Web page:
Last updated on 13/08/2021
In today’s video and blog, we’re looking at ways in which even things that we enjoy and that we know are going to help us feel better can sometimes be used (by us) in a way that’s more punitive than nourishing.
I shared an interesting piece from the Harvard Business Review a few weeks ago (if we’re not already connected on social media, please do find me using the links on this page) which looked at ways in which self care is sometimes more about numbers and metrics (apps and devices telling us about our sleep and activity instead of feeling what feels good for us). You can read it HERE and I’d love to know your thoughts – mine are that apps and monitors can be really helpful as long as we remember that we know ourselves better than they (or anyone else) knows us. How do YOU feel? Are you making self care into something you feel you ‘should’ be doing? Working at?
In the video, I talk about ways to work with our inner toddler – there are going to be times when we resist doing the self care things that will ultimately really help us and other times, we can be too harsh with ourselves and something normally nourishing (eg a swim) could be punitive if we forced ourselves.
I’m also encouraging you to think about what works for you and to make it as sustainable as possible. Scheduling in exercise, yoga, meditation etc, time alone, time with loved ones. Batch cooking – I forgot to mention how much I love my freezer for keeping as many nutrients in excess soups and smoothies but we really can use modern technology to support rather than control us.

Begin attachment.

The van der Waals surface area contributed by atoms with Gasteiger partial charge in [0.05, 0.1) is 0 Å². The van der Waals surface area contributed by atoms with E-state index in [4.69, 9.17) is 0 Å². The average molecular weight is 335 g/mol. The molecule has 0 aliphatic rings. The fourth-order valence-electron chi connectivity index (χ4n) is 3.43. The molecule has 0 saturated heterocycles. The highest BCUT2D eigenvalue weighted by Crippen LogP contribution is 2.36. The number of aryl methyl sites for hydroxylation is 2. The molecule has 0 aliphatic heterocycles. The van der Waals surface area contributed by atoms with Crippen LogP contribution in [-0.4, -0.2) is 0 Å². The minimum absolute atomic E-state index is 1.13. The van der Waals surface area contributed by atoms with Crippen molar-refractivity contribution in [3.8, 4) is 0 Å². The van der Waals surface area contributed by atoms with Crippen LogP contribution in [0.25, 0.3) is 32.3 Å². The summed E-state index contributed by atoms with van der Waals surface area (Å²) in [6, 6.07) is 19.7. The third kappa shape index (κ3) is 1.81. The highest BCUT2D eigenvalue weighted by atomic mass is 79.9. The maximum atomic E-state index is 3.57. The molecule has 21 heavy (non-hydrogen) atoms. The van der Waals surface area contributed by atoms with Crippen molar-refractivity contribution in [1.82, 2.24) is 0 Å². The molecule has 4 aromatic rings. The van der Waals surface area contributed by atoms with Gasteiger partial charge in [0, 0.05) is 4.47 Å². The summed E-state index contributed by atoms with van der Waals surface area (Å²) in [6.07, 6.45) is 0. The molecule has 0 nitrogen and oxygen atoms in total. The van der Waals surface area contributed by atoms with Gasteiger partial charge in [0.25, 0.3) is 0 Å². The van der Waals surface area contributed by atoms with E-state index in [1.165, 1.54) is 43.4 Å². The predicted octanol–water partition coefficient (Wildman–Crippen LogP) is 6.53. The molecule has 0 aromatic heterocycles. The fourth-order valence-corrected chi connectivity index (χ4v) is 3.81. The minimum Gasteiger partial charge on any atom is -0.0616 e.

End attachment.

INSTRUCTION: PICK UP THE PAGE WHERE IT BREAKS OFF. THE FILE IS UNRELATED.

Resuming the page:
My blog for welldoing.org was picked up by Arianna Huffington’s Thrive Global – I only found out last night and so, while it’s sharing self care tools for mind, body, heart and soul and focused around New Year, I hope you’ll find elements helpful now and throughout the year. You can read it HERE
Howling to myself as I appear to be obsessed with Marie Kondo even though I’ve not yet seen her new Netflix show (catching up on all my Sky+ before I move and return the ancient box) – I talk about her in my book, in today’s video and even in the blog post above 🙂 Doing more of what sparks joy is SUCH a simple self-care tool.
And, of course, my book (HERE) has a tool or idea for every day of the year. Some are pretty out there for a lot of people but many are practical, rooted in science and tradition. Ultimately, do what feels like good self care for you.
Did you take a moment at the end of the video to connect with your inner wisdom? You might want to make a note of it. Do it often and make a list or drop little notes in a jar, box or vase so when you know you need a boost but feel too foggy to THINK of what might help, you can draw one at random (or ask to draw one for your Highest Good before picking it) and experiment.
And I’d love to hear how you got on if you want to share. And, of course, if you have any questions, comments or would like to work with me, do get in touch (firstname.lastname@example.org).
What are your non-negotiable self care practices? (I’d normally have swimming so high on my list… it’ll be back soon).